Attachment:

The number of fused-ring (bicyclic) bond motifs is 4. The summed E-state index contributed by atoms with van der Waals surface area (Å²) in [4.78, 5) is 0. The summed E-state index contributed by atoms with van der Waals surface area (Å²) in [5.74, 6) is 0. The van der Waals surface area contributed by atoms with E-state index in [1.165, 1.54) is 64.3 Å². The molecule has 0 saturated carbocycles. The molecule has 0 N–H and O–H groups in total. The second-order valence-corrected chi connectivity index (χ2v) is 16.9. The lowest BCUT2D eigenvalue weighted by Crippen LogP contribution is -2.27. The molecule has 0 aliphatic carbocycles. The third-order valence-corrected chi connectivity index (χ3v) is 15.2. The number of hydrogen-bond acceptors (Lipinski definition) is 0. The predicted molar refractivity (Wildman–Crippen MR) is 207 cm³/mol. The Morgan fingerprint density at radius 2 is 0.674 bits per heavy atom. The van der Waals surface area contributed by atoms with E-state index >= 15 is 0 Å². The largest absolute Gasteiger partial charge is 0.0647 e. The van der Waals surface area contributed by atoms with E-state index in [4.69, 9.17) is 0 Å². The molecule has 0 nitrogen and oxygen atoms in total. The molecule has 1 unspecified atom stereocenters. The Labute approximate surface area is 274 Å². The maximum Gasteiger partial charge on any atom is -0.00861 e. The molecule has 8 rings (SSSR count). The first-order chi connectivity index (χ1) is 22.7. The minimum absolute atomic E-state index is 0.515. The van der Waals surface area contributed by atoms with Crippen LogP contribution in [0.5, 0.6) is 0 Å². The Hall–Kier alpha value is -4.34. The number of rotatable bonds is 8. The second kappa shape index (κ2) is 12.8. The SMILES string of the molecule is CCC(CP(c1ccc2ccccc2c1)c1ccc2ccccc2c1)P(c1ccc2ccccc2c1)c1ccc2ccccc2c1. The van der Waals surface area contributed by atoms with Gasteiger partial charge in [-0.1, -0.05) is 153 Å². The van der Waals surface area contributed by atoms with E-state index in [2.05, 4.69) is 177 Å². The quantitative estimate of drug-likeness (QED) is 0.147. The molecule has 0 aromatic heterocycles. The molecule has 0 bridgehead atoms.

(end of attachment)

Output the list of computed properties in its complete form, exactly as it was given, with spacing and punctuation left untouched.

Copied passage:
The number of fused-ring (bicyclic) bond motifs is 4. The summed E-state index contributed by atoms with van der Waals surface area (Å²) in [4.78, 5) is 0. The summed E-state index contributed by atoms with van der Waals surface area (Å²) in [5.74, 6) is 0. The van der Waals surface area contributed by atoms with E-state index in [1.165, 1.54) is 64.3 Å². The molecule has 0 saturated carbocycles. The molecule has 0 N–H and O–H groups in total. The second-order valence-corrected chi connectivity index (χ2v) is 16.9. The lowest BCUT2D eigenvalue weighted by Crippen LogP contribution is -2.27. The molecule has 0 aliphatic carbocycles. The third-order valence-corrected chi connectivity index (χ3v) is 15.2. The number of hydrogen-bond acceptors (Lipinski definition) is 0. The predicted molar refractivity (Wildman–Crippen MR) is 207 cm³/mol. The Morgan fingerprint density at radius 2 is 0.674 bits per heavy atom. The van der Waals surface area contributed by atoms with E-state index >= 15 is 0 Å². The largest absolute Gasteiger partial charge is 0.0647 e. The van der Waals surface area contributed by atoms with E-state index in [4.69, 9.17) is 0 Å². The molecule has 0 nitrogen and oxygen atoms in total. The molecule has 1 unspecified atom stereocenters. The Labute approximate surface area is 274 Å². The maximum Gasteiger partial charge on any atom is -0.00861 e. The molecule has 8 rings (SSSR count). The first-order chi connectivity index (χ1) is 22.7. The minimum absolute atomic E-state index is 0.515. The van der Waals surface area contributed by atoms with Crippen LogP contribution in [0.5, 0.6) is 0 Å². The Hall–Kier alpha value is -4.34. The number of rotatable bonds is 8. The second kappa shape index (κ2) is 12.8. The SMILES string of the molecule is CCC(CP(c1ccc2ccccc2c1)c1ccc2ccccc2c1)P(c1ccc2ccccc2c1)c1ccc2ccccc2c1. The van der Waals surface area contributed by atoms with Gasteiger partial charge in [-0.1, -0.05) is 153 Å². The van der Waals surface area contributed by atoms with E-state index in [2.05, 4.69) is 177 Å². The quantitative estimate of drug-likeness (QED) is 0.147. The molecule has 0 aromatic heterocycles. The molecule has 0 bridgehead atoms.